Towards a new worker-based CSR model: A pilot labor rights training program in China
Towards a new worker-based CSR model:
A pilot labor rights training program in China
Hong Kong and Lausanne, 23 September 2009 — Today the non-profit organisation Students & Scholars Against Corporate Misbehavior (SACOM), supported by Bread for All, released two independent reports on an in-factory labor rights training program at two China-based suppliers to technology company HP. This pilot program is a first step towards a new worker-based CSR model.
The training took place in two electronics factories located in Dongguan, southern China. In the first factory, Labor Education & Service Network (LESN), a non-profit labor NGO, provided Delta Electronics (Dongguan) a basic labor rights training program for 1,549 workers and conducted several consultations for middle and lower management staff in corporate responsibility. During the training, LESN provided every worker with a pocket-sized guide to the Electronics Industry Code of Conduct (EICC) and Chinese labor laws in simplified Chinese. After the training, workers at the factory said that they will keep the booklets for their future use and some workers felt more confident communicating with management. The trial training program represents the first step in improving the worker-management communication at the factory.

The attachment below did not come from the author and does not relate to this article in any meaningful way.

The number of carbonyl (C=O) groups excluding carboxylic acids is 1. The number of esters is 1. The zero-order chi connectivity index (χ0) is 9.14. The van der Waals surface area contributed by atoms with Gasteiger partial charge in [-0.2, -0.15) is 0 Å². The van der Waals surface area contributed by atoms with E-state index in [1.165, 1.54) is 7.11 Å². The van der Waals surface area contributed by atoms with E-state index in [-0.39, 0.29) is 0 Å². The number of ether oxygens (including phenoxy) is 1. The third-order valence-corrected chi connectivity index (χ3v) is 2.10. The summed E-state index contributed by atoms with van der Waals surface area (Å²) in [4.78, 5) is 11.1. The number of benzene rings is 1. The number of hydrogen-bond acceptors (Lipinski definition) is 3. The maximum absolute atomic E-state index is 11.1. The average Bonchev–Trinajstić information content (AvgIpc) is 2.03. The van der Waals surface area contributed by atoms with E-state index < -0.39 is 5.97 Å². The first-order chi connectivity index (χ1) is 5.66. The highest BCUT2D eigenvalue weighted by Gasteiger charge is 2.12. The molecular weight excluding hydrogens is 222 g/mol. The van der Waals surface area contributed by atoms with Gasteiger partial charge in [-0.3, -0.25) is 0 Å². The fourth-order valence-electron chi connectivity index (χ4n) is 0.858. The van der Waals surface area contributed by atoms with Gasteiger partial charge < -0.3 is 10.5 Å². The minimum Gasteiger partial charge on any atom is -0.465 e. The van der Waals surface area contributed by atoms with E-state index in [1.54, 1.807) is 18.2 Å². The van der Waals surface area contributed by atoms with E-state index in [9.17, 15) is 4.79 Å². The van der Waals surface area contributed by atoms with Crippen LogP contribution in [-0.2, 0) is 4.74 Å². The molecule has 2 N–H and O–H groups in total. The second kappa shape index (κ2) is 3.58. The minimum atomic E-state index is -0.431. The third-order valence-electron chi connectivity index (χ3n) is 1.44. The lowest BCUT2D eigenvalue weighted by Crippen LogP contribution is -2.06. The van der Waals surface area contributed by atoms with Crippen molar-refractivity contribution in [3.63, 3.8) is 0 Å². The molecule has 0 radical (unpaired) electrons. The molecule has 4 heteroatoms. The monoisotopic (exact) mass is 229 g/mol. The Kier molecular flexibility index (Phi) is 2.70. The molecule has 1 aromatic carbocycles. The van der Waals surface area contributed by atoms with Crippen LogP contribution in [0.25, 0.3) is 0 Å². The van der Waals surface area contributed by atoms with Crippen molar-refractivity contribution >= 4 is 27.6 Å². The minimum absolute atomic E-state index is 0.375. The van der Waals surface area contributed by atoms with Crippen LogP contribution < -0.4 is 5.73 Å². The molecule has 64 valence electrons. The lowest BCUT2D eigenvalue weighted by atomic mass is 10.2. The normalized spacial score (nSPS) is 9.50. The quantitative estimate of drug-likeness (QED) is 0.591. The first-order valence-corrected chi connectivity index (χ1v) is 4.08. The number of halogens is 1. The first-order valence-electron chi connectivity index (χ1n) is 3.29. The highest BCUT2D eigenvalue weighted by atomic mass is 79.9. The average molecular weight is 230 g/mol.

Simultaneously, the Chinese Working Women Network (CWWN), another non-profit labor NGO, provided trainings to two groups of workers in Chicony Electronics (Dongguan), the second HP supplier. The first group focused on training 2,714 frontline machine operators and the second group was focused on 30 worker committee members. CWWN also promoted a hotline service: a useful tool for workers to report problems confidentially. After receiving a complaint through the hotline, CWWN relayed them anonymously to Chicony managers, in order that they better understand workers’ common concerns. In some cases, the complaints were resolved. Hotlines such as the one implemented in this case also assist brands in monitoring the progress of code implementation in factories. In the case of Chicony, the trial program helped expand its ability to manage grievances and to nurture a positive work culture. CWWN further trained worker representatives to manage the complaint hotline themselves and to develop discussion skills, so that the complaint-resolution mechanism can be sustained beyond the initial project.
Jenny Chan, SACOM Chief Coordinator, said: “These two pilot cases show that workers’ feedback is significant in helping senior managers understanding the demands and grievances of the workers. While moving towards worker-based CSR is a very long process that required much deeper commitments from all parties, we believe this initial experiment is a good starting point for more innovative and pro-labor training programs to come, in China and other countries.”
Ernest Wong from the Supply Chain Social and Environmental Responsibility program at HP commented that “the experience of working with the NGO partners in this supplier capability building project was very positive. In particular, establishing contacts to local training providers has already resulted in additional trainings being planned at other suppliers”.